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65-year old baseball pitcher conquers health scares and is now ready for extra innings

Rob MacKnight is still taking the mound after skin cancer, heart surgery and chronic lymphocytic leukemia.

IMPERIAL BEACH, Calif. — Baseball has been very, very good for an Imperial Beach man, even when his health wasn't. In this Zevely Zone, I met a 65-year-old pitcher who his teammates call the Deer Hunter.  If you have ever played baseball, when there is a sneaky pitcher on the mound, you never know what pitch is coming your way which is a lot like life. 

After running and stretching himself into a lather of sweat at a baseball field, Rob MacKnight asked me to catch balls for him behind home plate.

"This is a warmup," said Rob followed quickly by these words, "Let's try a slider. How about a change up? We could try a knuckle curve if you want?"  

Credit: CBS 8

Finally, the man on the mound was ready to let the fastball fly. Out of desperation, fear, and simple survival I put the glove in front of my head to protect my face. Pow, went the glove with every pitch. 

Three months ago, the pitches couldn't have come any faster for Rob who is a father with four children and grandpa.

Credit: CBS 8

"Less than ideal," said Rob showing me pictures of his recent hospital visits. A different kind of mound made itself at home on the pitcher's ear and arm. "It turned out to be squamous cell carcinoma," said Rob. 

What was supposed to be an easy out, turned into a double header of heart surgery. "Yeah, you know one of my several hospital stays," said Rob. "Just excited to be there."

Credit: Rob MacKnight

Let's not forget the wild pitch that came one year before. "Well, this little thing called chronic lymphocytic leukemia," said Rob. When blood transfusions were needed to save his life, Rob was more worried about saving his pitching arm. "Ha, ha, ha, we always go lefty," said Rob who asked the nurses to stick the needles in his non-throwing arm.  

Credit: Rob MacKnight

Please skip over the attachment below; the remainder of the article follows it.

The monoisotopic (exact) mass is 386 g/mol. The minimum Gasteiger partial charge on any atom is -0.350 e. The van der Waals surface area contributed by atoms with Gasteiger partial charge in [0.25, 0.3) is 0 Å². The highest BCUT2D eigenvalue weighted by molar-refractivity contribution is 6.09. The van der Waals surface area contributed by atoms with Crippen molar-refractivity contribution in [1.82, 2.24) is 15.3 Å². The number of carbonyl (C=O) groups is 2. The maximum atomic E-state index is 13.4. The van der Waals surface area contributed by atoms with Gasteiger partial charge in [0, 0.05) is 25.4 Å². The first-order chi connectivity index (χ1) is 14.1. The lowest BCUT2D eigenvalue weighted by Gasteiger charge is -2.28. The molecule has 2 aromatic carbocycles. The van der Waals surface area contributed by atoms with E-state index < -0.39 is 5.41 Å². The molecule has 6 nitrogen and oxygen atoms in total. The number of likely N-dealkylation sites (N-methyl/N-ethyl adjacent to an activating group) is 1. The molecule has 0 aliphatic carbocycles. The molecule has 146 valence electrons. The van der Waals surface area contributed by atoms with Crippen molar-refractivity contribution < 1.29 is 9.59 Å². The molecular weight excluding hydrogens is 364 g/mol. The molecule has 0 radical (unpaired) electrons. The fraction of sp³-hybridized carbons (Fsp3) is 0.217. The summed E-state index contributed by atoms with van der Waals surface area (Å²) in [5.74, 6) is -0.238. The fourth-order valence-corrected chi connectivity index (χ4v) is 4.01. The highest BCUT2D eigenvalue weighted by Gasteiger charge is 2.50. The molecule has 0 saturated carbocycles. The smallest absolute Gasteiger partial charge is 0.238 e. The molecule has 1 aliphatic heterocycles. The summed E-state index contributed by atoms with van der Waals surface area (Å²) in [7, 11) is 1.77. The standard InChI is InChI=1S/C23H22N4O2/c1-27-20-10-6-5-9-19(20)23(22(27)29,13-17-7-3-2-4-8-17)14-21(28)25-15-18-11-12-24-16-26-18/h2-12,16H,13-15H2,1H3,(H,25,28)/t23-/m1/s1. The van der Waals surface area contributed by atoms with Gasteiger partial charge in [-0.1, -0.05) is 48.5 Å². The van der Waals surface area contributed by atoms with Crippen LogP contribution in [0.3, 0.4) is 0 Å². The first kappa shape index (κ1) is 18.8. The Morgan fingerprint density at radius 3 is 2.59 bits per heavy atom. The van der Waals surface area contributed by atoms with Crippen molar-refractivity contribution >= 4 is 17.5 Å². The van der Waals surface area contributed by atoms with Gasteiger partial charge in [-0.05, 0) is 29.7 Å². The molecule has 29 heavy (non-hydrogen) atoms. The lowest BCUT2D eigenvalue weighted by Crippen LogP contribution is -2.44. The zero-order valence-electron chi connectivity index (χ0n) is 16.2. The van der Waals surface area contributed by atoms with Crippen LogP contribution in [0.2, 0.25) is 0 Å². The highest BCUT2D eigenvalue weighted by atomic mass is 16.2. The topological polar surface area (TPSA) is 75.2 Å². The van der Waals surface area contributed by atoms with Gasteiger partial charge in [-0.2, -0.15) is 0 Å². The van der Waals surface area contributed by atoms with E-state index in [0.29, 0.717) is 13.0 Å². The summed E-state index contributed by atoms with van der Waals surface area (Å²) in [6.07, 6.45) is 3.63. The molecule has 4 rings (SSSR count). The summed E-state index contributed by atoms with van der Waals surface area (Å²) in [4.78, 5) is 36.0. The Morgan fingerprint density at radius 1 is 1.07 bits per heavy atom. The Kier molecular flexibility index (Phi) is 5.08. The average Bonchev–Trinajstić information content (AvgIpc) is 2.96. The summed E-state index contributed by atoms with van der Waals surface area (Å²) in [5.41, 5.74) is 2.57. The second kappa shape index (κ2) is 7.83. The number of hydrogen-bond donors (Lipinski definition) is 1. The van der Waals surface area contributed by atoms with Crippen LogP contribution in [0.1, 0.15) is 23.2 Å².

Nicknamed the Deer Hunter, one game when Rob wasn't feeling well, he accidentally beaned four batters. I asked Rob if he felt bad about it. "Oh yeah, a little bit, ha, ha," laughed Rob with a mischievous wink of the eye.  

Back when Rob played baseball at San Diego City College, he threw in the low 90's. Four decades later he's still bringing the heat and piling up more hardware than his house can hold. "Some of the bling, bling," said Rob while showing me some of his many rings and MVP awards. When I tell you his house can't hold them all, it's not an exaggeration. "I donate them so they can be recycled," said Rob who gives his trophies away to Little League teams to be used again.  

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I asked Rob how fast he can throw a baseball at 65-years old? "The scouts stopped coming I don't know," said Rob. For any 18-year-olds reading this, let's just say fast enough for extra innings and the next better up. "Crying? There is no crying in baseball," said Rob. "Find what you love to do and do it."

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Rob MacKnight started playing baseball at 10-years old. When he was a 13-year-old, he started the season 0-16 at the plate.  One year later, Rob became an All-Star pitcher and never looked back.   

Last weekend, just 37 days after heart surgery, Rob pitched a complete game. His team beat the Colorado Thunder 10-3. 

Watch another Zevely Zone below:

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